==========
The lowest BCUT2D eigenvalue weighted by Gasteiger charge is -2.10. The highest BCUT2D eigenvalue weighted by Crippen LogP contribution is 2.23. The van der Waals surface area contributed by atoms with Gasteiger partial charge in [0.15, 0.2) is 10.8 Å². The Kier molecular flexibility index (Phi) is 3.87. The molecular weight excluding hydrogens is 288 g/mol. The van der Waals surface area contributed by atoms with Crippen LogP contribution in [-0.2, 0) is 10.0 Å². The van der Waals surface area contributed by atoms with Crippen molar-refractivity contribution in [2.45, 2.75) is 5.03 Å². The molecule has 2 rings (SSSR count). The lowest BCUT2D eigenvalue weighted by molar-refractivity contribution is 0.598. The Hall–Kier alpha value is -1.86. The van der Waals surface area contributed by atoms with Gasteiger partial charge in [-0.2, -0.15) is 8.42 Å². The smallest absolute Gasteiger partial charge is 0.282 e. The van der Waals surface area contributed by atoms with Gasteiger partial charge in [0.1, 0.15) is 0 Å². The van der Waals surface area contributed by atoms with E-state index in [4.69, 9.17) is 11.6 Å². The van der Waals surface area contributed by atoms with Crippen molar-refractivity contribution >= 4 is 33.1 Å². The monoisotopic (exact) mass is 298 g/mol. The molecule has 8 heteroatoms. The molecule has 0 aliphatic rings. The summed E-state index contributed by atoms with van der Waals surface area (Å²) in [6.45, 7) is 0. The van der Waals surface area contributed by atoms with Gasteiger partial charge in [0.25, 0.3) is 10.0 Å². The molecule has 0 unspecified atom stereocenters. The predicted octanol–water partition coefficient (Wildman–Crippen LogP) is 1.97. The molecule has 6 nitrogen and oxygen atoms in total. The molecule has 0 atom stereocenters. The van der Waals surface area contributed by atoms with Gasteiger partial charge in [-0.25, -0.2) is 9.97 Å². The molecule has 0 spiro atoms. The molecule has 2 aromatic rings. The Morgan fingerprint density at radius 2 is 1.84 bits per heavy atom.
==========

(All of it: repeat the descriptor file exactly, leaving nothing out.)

The lowest BCUT2D eigenvalue weighted by Gasteiger charge is -2.10. The highest BCUT2D eigenvalue weighted by Crippen LogP contribution is 2.23. The van der Waals surface area contributed by atoms with Gasteiger partial charge in [0.15, 0.2) is 10.8 Å². The Kier molecular flexibility index (Phi) is 3.87. The molecular weight excluding hydrogens is 288 g/mol. The van der Waals surface area contributed by atoms with Crippen LogP contribution in [-0.2, 0) is 10.0 Å². The van der Waals surface area contributed by atoms with Crippen molar-refractivity contribution in [2.45, 2.75) is 5.03 Å². The molecule has 2 rings (SSSR count). The lowest BCUT2D eigenvalue weighted by molar-refractivity contribution is 0.598. The Hall–Kier alpha value is -1.86. The van der Waals surface area contributed by atoms with Gasteiger partial charge in [-0.2, -0.15) is 8.42 Å². The smallest absolute Gasteiger partial charge is 0.282 e. The van der Waals surface area contributed by atoms with Gasteiger partial charge in [0.1, 0.15) is 0 Å². The van der Waals surface area contributed by atoms with E-state index in [4.69, 9.17) is 11.6 Å². The van der Waals surface area contributed by atoms with Crippen molar-refractivity contribution >= 4 is 33.1 Å². The monoisotopic (exact) mass is 298 g/mol. The molecule has 8 heteroatoms. The molecule has 0 aliphatic rings. The summed E-state index contributed by atoms with van der Waals surface area (Å²) in [6.45, 7) is 0. The van der Waals surface area contributed by atoms with Gasteiger partial charge in [0.25, 0.3) is 10.0 Å². The molecule has 0 unspecified atom stereocenters. The predicted octanol–water partition coefficient (Wildman–Crippen LogP) is 1.97. The molecule has 6 nitrogen and oxygen atoms in total. The molecule has 0 atom stereocenters. The van der Waals surface area contributed by atoms with Gasteiger partial charge in [-0.25, -0.2) is 9.97 Å². The molecule has 0 spiro atoms. The molecule has 2 aromatic rings. The Morgan fingerprint density at radius 2 is 1.84 bits per heavy atom.